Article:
The backup mechanism in Cassandra database takes a snapshot of all on-disk SSTable files. It actually creates the hard link of all existing SSTable files at the moment when the snapshot is taken.
Since it is just creating hard links, taking a snapshot is very fast (It would not take time to make a copy of SSTables). We can take a backup of all keyspaces, a single keyspace, or a single table without keeping the system offline.
We can recover to point-in-time by enabling incremental backups and taking a backup of commit logs on each node. However, it requires the last full snapshot prior to incremental backups.
Why Backup Despite Replication
Replication in Cassandra keeps copies of the replicated data at multiple locations, data centers, and zones. All operations performed in a cluster get replicated across all data centers and cloud zones.
We can easily recover lost data due to mistakenly dropped tables/ keyspace, an accidentally truncated table, or if any node goes down in a cluster. Because any dropped keyspace or any dropped or truncated table automatically creates a snapshot in data directory, assuming we have a full DDL of keyspace and its objects (tables, indexes), we can recover data easily. And if a node gets down/failed, there are Cassandra in-built utilities that can re-achieve consistency across clusters.
However, if the cluster’s data is corrupted, adverse events will be replicated to all other copies. In such cases, lost or uncorrupted data cannot be recovered without a backup.
Taking A Snapshot
There are two ways of taking a snapshot.
Using Nodetool Utility
Nodetool allows us to perform Cassandra backups at the node level. For Nodetool using a parallel SSH tool (such as pssh), we can snapshot a cluster, providing an eventually consistent backup. Although no single node is guaranteed to be consistent with its replica nodes at snapshot time, there are Cassandra in-built utilities that can help achieve cluster-wide consistency.
When we run a snapshot using nodetool, it first flushes all in-memory writes to the disk and makes a hard link of SST table files for each keyspace. We need to maintain enough disk space to allow snapshots. Since snapshots prevent obsolete files from being deleted, they can quickly cause disk space issues as they stack up. There should be a process in place for moving snapshots.
Run the nodetool snapshot command, specifying the hostname, JMX port, and keyspace.
$ nodetool -h localhost -p 7199 snapshot keyspace_name
It creates a snapshot (hard link of all sstables present at the time when the snapshot is taken) in the data directory for Cassandra.
For example: data_directory_location/keyspace_name/table_nameUUID/snapshots/snapshot_name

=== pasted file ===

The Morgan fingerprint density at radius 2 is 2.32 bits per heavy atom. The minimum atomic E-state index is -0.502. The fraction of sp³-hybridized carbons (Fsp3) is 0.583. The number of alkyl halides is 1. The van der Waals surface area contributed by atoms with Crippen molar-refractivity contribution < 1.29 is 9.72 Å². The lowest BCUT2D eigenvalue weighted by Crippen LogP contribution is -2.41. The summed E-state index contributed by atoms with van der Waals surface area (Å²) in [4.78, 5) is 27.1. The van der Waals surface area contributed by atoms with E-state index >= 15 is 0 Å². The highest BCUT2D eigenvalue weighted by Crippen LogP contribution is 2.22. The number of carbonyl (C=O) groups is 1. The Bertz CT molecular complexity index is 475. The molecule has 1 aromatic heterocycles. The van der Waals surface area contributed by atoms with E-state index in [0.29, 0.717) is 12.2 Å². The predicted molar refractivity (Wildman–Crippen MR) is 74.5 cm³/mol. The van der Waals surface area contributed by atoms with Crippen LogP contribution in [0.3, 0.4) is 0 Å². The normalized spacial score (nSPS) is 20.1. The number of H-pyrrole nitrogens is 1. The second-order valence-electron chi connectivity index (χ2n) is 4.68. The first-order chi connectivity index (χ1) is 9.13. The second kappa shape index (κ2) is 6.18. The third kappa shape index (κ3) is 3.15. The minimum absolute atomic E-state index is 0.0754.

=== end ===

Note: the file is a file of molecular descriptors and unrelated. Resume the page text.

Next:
Advantages of Nodetool
We need not depend on the OpsCenter service to be up and running. And OpsCenter with Enterprise Edition only has features for backup/restore services.
Disadvantages of Nodetool
Nodetool requires parallel ssh utility to take a snapshot on each node at the same time to achieve consistency. While restoring the backups, manual effort or a script is required to copy backup files from the backup directory to data directory.
Note: It does not take a backup of the schema’s DDL.
Enabling Incremental Backups
When incremental backups are enabled (disabled by default), Cassandra hard-links each memtable-flushed SSTable to a backups directory under the keyspace data directory.
A snapshot at a point in time, plus all incremental backups and commit logs since that time, form a compete backup.
It gets stored under the data directory at the location mentioned below.
Using OpsCenter for Backups
The enterprise edition of Cassandra has the option to backup using Opscenter. Using OpsCenter, we can schedule and manage backups, and restore from those backups, across all registered DSE clusters. It intelligently stores the backup data to prevent duplication of files.
Here are the steps to take a snapshot using OpsCenter:
- Go to the OpsCenter URL and then navigate to Services.
- Click on Configure on Backup Services.
- We can either create an ad-hoc backup operation or schedule a proper backup.
- Select Keyspaces for backup.
On completion, it would show something like this.
Advantages of OpsCenter
- We can schedule backups at the keyspace and/or table level and also backup commit logs too.
- Get notified when a job fails.
- OpsCenter takes backups to the local storage by default, but you can also specify another location, such as a S3 bucket.
- Backup compression and backup retention can be configured.
- We can perform full, table-level restorations quite easily. If commit logs are enabled, you can perform point-in-time restorations too.
- A full cluster clone is possible using OpsCenter, for example, clone a production cluster to a dev/test.
Disadvantages of OpsCenter
- Only the enterprise edition of OpsCenter provides backup/restore services.
- We have to make sure that this service remains up and running and can be accessible on the browser.
- It provides an option to store backups either on the server or in an Amazon S3 bucket only. We cannot configure it to use Google Cloud Storage.
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